Chemistry & Life Sciences

Energy Efficient Building

Plastics in Building Envelopes

24.03.2015 -

The energy consumption in Germany based on buildings is approximately a third part of the total amount. This reflects the strong need for sustainability in construction products, to support the reduction of 40% greenhouse gases on the level of 1990 by requirement of the German government.

Today's architectural building conceptions not only represent creative designs and urban planning, the detailed planning of functionality regarding content and energetic aspects is also enclosed. This generates a new field of activity for planners concerning the deep down involvement of all construction materials in use of building elements.

The third skin

The building envelope, in architecture nick-named "third skin", is the most crucial element in regulating the energetic needs of buildings. On the one hand the "third skin" has to protect, as a barrier, the indoor climate against outside weather condition. On the other hand this "third skin" has to be permeable, because of climate exchange (e.g. fresh air, vapor diffusion) between indoor and outdoor. And on top it should be suitable in all different worldwide regions and building designs.

The protection against cold and heat in building envelopes is mainly rated with the λ-value (U-value in building elements) on thermal conductivity for insulating materials. Plastic foams, e.g. EPS, PU, et al. are very efficient in thermal insulation systems and reduces the energy consumption enormously.

This aspect contains the strong opportunity for the reduction of energy consumption in buildings and lowering the worldwide greenhouse effect. Buildings will be more insulated in future following the motto "the more, the better"! The result of this generates an enhanced technical support in ventilation, because we - the residents - produce emissions (e.g. humidity, CO2, waste heat, smell, etc.), which have to be deleted to sustain a comfortable healthy indoor climate environment.

In-house facilities vs. building envelopes

Individually and mechanically ventilation systems will be the basis for low-energy and passive houses. Building envelopes and in-house facilities have to be understood as a common system. Indoor and outdoor sensor technology control the environment for a comfortable indoor climate and the building envelope transfers the corresponding needs, e.g. exchange of air, between indoor and outdoor.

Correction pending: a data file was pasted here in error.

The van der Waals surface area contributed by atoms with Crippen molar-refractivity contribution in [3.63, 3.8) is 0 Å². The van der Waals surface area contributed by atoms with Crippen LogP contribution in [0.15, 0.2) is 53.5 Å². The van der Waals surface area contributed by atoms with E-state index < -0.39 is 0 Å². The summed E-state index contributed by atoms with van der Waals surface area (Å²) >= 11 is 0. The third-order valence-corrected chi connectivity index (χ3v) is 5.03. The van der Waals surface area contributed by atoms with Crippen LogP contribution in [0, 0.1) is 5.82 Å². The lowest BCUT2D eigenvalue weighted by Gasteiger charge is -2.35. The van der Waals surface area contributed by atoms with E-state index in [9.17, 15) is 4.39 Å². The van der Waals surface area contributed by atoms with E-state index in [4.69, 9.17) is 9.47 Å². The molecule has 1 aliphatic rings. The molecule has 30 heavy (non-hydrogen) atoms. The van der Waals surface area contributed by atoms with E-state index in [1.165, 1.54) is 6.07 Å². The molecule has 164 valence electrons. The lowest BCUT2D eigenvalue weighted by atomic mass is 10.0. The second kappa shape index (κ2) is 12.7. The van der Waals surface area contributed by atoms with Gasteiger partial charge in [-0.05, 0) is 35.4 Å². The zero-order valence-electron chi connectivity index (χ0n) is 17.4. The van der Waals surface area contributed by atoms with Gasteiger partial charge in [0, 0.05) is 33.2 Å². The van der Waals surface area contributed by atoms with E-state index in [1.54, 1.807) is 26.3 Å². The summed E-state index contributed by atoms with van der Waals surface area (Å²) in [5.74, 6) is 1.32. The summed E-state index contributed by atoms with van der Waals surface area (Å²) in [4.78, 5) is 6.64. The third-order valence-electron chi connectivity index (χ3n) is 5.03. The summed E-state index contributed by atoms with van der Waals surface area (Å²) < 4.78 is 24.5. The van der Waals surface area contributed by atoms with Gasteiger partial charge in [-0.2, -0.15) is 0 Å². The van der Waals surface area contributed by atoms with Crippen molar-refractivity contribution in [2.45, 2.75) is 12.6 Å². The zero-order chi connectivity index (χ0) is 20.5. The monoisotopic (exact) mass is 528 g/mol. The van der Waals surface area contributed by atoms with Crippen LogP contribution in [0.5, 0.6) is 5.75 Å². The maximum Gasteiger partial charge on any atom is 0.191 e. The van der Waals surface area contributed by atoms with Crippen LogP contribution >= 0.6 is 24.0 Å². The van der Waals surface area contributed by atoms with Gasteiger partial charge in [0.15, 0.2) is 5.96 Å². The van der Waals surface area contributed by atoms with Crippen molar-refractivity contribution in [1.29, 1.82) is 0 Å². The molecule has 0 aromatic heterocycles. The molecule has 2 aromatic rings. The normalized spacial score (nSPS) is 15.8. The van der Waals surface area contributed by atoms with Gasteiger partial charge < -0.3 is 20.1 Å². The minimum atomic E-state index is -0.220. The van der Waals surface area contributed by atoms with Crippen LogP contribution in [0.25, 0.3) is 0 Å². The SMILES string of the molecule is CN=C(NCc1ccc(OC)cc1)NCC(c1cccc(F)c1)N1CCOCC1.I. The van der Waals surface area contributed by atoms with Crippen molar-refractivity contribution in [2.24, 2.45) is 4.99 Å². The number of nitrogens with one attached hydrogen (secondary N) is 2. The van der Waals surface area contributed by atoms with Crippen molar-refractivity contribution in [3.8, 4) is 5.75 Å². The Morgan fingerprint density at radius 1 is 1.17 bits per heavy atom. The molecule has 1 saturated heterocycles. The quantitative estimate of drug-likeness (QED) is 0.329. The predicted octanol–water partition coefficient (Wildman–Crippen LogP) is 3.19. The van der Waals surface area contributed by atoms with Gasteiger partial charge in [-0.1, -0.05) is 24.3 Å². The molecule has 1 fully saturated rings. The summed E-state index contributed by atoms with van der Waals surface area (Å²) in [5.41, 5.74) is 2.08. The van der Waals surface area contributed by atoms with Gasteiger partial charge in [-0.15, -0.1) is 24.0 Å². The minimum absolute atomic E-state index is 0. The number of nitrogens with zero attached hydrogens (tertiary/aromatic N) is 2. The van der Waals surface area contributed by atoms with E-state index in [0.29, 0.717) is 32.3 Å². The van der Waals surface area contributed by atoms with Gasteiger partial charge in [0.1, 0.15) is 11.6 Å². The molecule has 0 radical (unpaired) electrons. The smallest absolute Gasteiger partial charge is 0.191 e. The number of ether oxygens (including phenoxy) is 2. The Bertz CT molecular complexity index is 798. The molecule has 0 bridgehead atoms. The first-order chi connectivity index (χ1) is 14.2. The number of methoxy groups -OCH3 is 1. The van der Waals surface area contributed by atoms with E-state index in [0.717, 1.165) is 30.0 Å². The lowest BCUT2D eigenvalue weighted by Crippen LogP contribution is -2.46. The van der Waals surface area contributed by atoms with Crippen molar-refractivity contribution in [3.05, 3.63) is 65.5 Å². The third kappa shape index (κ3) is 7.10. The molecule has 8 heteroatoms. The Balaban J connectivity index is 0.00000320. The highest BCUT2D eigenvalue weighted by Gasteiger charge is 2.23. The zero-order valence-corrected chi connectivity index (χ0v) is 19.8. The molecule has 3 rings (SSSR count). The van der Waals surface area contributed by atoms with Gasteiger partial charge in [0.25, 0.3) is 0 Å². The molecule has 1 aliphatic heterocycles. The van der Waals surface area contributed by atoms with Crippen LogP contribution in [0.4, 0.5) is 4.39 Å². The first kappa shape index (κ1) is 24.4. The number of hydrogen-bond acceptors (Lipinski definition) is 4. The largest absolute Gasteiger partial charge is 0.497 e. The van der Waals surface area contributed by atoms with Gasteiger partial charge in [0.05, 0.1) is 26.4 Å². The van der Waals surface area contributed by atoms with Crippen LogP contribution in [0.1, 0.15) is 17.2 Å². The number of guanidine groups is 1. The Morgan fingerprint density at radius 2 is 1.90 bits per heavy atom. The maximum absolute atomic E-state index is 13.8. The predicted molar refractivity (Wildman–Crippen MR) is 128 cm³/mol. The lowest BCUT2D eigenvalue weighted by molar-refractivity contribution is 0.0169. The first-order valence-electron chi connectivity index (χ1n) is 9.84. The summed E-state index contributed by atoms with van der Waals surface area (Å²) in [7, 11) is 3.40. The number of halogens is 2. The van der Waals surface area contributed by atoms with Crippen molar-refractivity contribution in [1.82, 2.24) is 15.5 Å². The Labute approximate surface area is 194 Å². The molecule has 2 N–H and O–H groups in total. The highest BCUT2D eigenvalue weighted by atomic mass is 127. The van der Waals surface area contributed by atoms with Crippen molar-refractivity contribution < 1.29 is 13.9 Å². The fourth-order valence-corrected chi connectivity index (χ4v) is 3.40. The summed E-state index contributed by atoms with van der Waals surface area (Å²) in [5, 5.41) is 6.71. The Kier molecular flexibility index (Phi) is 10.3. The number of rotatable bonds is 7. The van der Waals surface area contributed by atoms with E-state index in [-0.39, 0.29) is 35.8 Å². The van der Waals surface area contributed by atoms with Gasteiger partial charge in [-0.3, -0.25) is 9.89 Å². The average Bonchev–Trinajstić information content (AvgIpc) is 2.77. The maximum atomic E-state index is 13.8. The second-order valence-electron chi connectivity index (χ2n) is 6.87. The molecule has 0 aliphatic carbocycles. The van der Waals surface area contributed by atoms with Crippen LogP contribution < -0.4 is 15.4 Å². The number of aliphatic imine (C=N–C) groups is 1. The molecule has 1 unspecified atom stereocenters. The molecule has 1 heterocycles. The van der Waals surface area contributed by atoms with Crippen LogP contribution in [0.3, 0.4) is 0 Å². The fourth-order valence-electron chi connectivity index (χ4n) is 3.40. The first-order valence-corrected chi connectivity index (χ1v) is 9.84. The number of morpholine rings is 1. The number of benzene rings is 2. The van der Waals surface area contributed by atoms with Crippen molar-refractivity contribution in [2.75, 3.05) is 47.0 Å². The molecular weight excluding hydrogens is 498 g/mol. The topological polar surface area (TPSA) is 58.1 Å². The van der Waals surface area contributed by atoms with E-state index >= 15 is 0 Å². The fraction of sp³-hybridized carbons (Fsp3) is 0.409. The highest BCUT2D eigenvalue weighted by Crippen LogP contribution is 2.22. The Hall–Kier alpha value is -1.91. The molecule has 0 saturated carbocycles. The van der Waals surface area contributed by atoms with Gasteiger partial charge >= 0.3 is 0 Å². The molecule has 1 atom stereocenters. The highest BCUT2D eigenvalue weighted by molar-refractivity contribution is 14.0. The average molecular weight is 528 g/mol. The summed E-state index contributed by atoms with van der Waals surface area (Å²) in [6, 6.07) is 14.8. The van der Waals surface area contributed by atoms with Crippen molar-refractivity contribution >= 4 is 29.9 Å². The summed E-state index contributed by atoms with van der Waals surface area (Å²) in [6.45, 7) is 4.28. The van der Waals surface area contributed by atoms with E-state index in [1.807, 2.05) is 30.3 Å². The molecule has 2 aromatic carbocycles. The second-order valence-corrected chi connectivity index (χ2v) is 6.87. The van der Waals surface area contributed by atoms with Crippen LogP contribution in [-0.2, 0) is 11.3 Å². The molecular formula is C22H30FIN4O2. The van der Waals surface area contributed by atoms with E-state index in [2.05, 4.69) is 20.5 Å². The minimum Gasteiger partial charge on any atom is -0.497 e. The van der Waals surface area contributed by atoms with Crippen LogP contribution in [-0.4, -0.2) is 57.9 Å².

We used to have a standard indoor climate year round. Opening a window to ventilate the room as a regulatory measure, is a relict of the past. Today, we, as residents, can destroy the automatic control engineered climate system by opening windows.

Smart building envelopes, an opportunity?

Intelligent and reactive facades could implement the control engineering for ventilation and air conditioning beside the protection and insulation against bad weather conditions. Plastics can implement reactive properties (e.g. thermal-reactive properties). Could a smart building envelope based on polymers react to environmental influences independently like our skin and what would it look like?

In 2014, the exhibition series "LABORE 1" of the gallery of the "Bundes Deutscher Architekten" (BDA) in Berlin, presented a concept for intelligent facade systems, the result of an integrative teaching and research project named "30 CHAMAELEONS" by the architectural faculty of the "Westsächsischen Hochschule Zwickau" (WHZ) dept. of Prof. Frank Schüler in cooperation with faculty mechanical and production engineering and "Das Kunststoff-Zentrum" (SKZ) represented by Thoralf Krause. (2)

On exhibition, modules of glass fiber reinforced plastic boxes which imitate the functionality of a chameleon skin. Paraffin filled containers, used as a „stretch-element", expand under the influence of heat, push a piston out of the container and press artificial pigment cells. The system adapts to light transmission and color intensity of sunlight as well as temperature. (3)

An additional project at the architectural faculty WHZ is the "KIEMENBOX" taken from gills of a fish. The building skin uses the different thermal expansion of polymers due to different thermal expansion coefficients. The bonded plastic material changes its length if temperature changes. The slit within the facade membrane opens and closes gill-like and is steered only by environmental temperature for the air exchange between indoor and outdoor. (4)

These examples show the possibilities of smart materials and building elements within building envelopes, which integrate their own regulatory mechanisms - an approach for a real "Third Skin"! Plastic materials are first in row in the field of smart materials in buildings, because of their adjustable and controllable properties and consistent quality within an industrial production process.

This knowledge about materials - especially plastics - will increasingly be required by architects and civil engineers, generating use in sustainable building designs. These competences must be integrated within the learning process and supported by relevant industries. The "institute for construction with synthetic materials - IBK" (Institut für Bauen mit Kunststoffen) supports universities by lectureships about "plastics in architecture". By these means, the IBK combines polymer-, material- and engineering science in context with architectural designs to generate sustainable buildings in the future.



Institut für das Bauen mit Kunststoffen